Band aid

Alastair Fairley follows the design trail from schoolchild imagination to award-winning bandstand

It's not every day that children's design ideas are recognised by the Royal Institute of British Architects. But June 11 marked such a day for 24 pupils from East Sussex.

The pupils - from all eight primary schools in the Bexhill area - took part in a project to design a new bandstand for the town's Grade 1-listed De La Warr Pavilion. The pavillion at Bexhill-on-Sea (www.dlwp.com) is a flourishing museum and arts centre. In 1935 it was Britain's first major welded steel building. The old bandstand was a single-level, brick-built enclosed stage which restricted the view of the musicians.

Working with the architect Niall McLaughlin they contributed to the project from the earliest meetings, through the planning stage and on to the bandstand's final installation on the seafront terrace last December.

And earlier this month, everyone involved with its design was honoured with a special RIBA award in recognition of its high standards. It will now go through, along with 58 other buildings, as a contender for the prestigious Stirling Prize for the 2002 Building of the Year.

"We took the education aspect of this project very seriously and had done no design work before we involved the schoolchildren," says Niall McLaughlin.

"The teams produced original ideas which we hadn't thought of, and were then involved very much as part of the design team."

The project was initiated in 1999 by the Pavilion Trust, a voluntary organisation devoted to restoring the pavilion. It raised funds to design and build the bandstand and for the education programme.

The education programme was integrated into the Construction Industry Training Board's nationwide programme, which aims to encourage teachers to use architecture for learning.

Sussex Curriculum Centre designed the project to cover design and technology and science Sc3 (materials and their properties) and Sc4 (physical processes) at key stages 2 and 3.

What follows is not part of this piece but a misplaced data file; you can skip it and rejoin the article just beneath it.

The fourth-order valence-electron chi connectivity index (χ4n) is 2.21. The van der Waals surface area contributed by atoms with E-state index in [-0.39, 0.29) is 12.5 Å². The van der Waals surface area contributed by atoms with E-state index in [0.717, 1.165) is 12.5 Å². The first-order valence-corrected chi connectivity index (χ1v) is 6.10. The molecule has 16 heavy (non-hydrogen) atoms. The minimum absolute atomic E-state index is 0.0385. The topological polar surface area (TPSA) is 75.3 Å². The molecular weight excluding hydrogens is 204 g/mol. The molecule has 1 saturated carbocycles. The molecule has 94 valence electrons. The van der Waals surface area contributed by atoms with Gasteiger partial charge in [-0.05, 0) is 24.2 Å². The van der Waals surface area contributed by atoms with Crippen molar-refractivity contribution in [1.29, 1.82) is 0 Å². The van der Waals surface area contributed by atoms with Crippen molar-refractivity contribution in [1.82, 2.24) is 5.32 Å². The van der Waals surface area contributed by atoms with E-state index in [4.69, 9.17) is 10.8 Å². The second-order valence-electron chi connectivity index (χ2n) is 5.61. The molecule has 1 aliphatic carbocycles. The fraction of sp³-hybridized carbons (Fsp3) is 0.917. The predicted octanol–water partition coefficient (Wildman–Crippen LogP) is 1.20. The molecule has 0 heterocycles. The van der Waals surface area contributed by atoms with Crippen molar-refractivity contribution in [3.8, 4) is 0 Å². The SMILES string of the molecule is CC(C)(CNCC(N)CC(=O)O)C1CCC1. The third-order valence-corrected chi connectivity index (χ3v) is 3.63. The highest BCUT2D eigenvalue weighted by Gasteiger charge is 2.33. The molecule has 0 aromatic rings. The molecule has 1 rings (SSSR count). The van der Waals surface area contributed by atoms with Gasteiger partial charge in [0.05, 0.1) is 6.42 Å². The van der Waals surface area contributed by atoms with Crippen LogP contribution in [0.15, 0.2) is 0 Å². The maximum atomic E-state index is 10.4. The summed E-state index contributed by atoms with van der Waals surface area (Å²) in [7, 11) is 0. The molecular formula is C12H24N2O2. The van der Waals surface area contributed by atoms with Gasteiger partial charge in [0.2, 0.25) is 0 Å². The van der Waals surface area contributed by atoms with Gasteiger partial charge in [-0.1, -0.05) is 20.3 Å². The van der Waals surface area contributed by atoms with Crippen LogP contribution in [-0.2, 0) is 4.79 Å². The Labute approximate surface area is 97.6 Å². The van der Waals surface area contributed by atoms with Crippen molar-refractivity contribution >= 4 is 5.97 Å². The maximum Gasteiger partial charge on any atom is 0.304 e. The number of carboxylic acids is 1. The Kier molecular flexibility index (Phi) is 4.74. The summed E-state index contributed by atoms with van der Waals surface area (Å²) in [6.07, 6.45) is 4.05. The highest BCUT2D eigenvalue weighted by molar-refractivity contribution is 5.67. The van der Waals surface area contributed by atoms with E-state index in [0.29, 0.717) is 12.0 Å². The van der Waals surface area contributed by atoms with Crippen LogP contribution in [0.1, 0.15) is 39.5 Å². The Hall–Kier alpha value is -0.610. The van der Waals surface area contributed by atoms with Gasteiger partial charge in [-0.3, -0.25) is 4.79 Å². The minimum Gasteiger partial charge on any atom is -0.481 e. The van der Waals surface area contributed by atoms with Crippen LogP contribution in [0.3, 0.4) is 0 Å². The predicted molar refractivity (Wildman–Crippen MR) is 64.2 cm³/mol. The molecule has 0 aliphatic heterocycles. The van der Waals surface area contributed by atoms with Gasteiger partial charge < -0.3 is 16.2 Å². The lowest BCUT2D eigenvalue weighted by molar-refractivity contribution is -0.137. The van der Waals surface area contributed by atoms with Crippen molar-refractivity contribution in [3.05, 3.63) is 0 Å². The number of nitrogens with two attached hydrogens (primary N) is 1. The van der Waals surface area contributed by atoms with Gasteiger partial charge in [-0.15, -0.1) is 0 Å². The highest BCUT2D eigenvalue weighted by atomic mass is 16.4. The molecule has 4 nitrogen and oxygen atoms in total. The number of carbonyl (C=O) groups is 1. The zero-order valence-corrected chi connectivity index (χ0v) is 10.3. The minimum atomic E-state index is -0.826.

Over two years, the pupils - then aged nine to 11 - took part in a series of design workshops in which Niall McLaughlin and other experts from the project team would discuss the challenges presented. Students from Brighton University and Canterbury School of Architecture also provided support and mentoring.

Their first workshop was a trip to the site. The pupils started working on designs and making models which took account of the pavilion's proximity to the sea. Sean Carter, now a student from St Richard's Catholic College, was a pupil at St Peter's and St Paul's Primary School at the time. "I am pleased with the way Niall took forward the shell shape and the wings which represent the sea. I think the design looks modern and fits well with the pavilion itself," he says.

At the next workshop, structural engineer Tim Lucas of consulting engineers Price and Myers brought along a model of the agreed design, with raised staging and much more open views, inviting pupils to test how different materials would be affected by the winds in an exposed seaside setting. The pupils used an electric fan to simulate this.

Ben Harmer from Bexhill High School began the project as a pupil at Ninfield C of E Primary School. He suggested different positions for the bandstand on the terrace and this played a part in the choice of materials used. With carbon fibre too expensive, and timber too heavy, the designers eventually settled on fibreglass-coated plywood with a resin finish to protect it from the weather, all placed on a lightweight steel frame. This choice flowed directly from the pupils' original ideas.

The project also involved the pupils in the more prosaic routine of planning applications and they attended the planning meetings at the local council.

Bexhill High School teacher Jenny Harmer, who was involved in the project from the start, says: "When I attended the first design workshop, I'm not sure the children realised the significance of their ideas. The bandstand is an outstanding and tangible reward for their efforts."

By linking a key architectural project with schools in this way, the pavilion has been rewarded with a highly-functional and award-winning facility for its arts programme. For teachers, it has proved a valuable exercise in how to motivate pupils to learn new skills, apply knowledge to real-life situations and to take pride in their community. It also provided continuity for pupils as they moved from primary to secondary school, helping bridge the gap with a continuous project and establishing links between the schools for teachers as well. For Joseph Ferragher, a student from St Richard's Catholic College who was originally a pupil from St Mary Magdalene's RC Primary School, it's been a valuable exercise in citizenship: "When we are older we can look back and say that the bandstand was something we did for Bexhill."

For further information about this project contact Gill Hamilton, CITB's Sussex Curriculum Centre, 16 Buckhurst Road, Bexhill, East Sussex TN40 1QF Tel: 01424 217 660 Alastair Fairley is the author of Bucking The Trend: the life and times of the ninth Earl De La Warr published by the Pavillion Trust, pound;5

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